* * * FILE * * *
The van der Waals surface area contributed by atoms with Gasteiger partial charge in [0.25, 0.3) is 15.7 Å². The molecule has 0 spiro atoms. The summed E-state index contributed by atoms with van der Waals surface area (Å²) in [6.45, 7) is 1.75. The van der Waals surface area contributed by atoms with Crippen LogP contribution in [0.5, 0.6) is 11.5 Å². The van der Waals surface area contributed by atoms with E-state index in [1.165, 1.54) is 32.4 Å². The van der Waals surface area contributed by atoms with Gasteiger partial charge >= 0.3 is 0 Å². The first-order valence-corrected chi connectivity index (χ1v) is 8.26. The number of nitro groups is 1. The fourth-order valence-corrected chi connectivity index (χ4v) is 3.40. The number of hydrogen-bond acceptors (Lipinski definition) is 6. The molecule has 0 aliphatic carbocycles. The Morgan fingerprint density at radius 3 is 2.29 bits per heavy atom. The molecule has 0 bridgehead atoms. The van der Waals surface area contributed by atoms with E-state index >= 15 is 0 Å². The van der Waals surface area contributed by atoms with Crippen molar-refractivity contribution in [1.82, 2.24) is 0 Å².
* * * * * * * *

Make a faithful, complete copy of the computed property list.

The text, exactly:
The van der Waals surface area contributed by atoms with Gasteiger partial charge in [0.25, 0.3) is 15.7 Å². The molecule has 0 spiro atoms. The summed E-state index contributed by atoms with van der Waals surface area (Å²) in [6.45, 7) is 1.75. The van der Waals surface area contributed by atoms with Crippen LogP contribution in [0.5, 0.6) is 11.5 Å². The van der Waals surface area contributed by atoms with E-state index in [1.165, 1.54) is 32.4 Å². The van der Waals surface area contributed by atoms with Gasteiger partial charge >= 0.3 is 0 Å². The first-order valence-corrected chi connectivity index (χ1v) is 8.26. The number of nitro groups is 1. The fourth-order valence-corrected chi connectivity index (χ4v) is 3.40. The number of hydrogen-bond acceptors (Lipinski definition) is 6. The molecule has 0 aliphatic carbocycles. The Morgan fingerprint density at radius 3 is 2.29 bits per heavy atom. The molecule has 0 bridgehead atoms. The van der Waals surface area contributed by atoms with E-state index >= 15 is 0 Å². The van der Waals surface area contributed by atoms with Crippen molar-refractivity contribution in [1.82, 2.24) is 0 Å².